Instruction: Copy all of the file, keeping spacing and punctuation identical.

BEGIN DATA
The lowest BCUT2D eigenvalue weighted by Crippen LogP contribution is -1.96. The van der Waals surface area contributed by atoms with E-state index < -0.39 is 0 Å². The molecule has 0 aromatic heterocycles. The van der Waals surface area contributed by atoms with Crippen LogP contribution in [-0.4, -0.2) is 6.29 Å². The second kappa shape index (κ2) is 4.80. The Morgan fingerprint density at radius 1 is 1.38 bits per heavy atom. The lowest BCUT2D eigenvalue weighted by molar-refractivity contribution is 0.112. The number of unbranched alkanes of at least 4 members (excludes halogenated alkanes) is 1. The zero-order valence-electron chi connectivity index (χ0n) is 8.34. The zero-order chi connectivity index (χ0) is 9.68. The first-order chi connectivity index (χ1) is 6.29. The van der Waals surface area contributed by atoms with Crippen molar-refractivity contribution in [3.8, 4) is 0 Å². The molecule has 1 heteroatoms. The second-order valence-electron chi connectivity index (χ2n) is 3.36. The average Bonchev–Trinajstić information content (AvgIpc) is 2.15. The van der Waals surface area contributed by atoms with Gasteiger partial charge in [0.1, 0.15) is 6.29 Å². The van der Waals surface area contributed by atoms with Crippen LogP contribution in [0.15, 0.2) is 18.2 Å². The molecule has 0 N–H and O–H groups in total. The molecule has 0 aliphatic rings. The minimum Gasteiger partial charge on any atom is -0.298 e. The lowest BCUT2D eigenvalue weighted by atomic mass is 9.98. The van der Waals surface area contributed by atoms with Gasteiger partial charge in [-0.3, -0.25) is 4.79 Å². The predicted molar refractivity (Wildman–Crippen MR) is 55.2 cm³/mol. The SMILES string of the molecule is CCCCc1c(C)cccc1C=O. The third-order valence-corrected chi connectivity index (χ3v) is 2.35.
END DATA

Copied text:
The lowest BCUT2D eigenvalue weighted by Crippen LogP contribution is -1.96. The van der Waals surface area contributed by atoms with E-state index < -0.39 is 0 Å². The molecule has 0 aromatic heterocycles. The van der Waals surface area contributed by atoms with Crippen LogP contribution in [-0.4, -0.2) is 6.29 Å². The second kappa shape index (κ2) is 4.80. The Morgan fingerprint density at radius 1 is 1.38 bits per heavy atom. The lowest BCUT2D eigenvalue weighted by molar-refractivity contribution is 0.112. The number of unbranched alkanes of at least 4 members (excludes halogenated alkanes) is 1. The zero-order valence-electron chi connectivity index (χ0n) is 8.34. The zero-order chi connectivity index (χ0) is 9.68. The first-order chi connectivity index (χ1) is 6.29. The van der Waals surface area contributed by atoms with Crippen molar-refractivity contribution in [3.8, 4) is 0 Å². The molecule has 1 heteroatoms. The second-order valence-electron chi connectivity index (χ2n) is 3.36. The average Bonchev–Trinajstić information content (AvgIpc) is 2.15. The van der Waals surface area contributed by atoms with Gasteiger partial charge in [0.1, 0.15) is 6.29 Å². The van der Waals surface area contributed by atoms with Crippen LogP contribution in [0.15, 0.2) is 18.2 Å². The molecule has 0 N–H and O–H groups in total. The molecule has 0 aliphatic rings. The minimum Gasteiger partial charge on any atom is -0.298 e. The lowest BCUT2D eigenvalue weighted by atomic mass is 9.98. The van der Waals surface area contributed by atoms with Gasteiger partial charge in [-0.3, -0.25) is 4.79 Å². The predicted molar refractivity (Wildman–Crippen MR) is 55.2 cm³/mol. The SMILES string of the molecule is CCCCc1c(C)cccc1C=O. The third-order valence-corrected chi connectivity index (χ3v) is 2.35.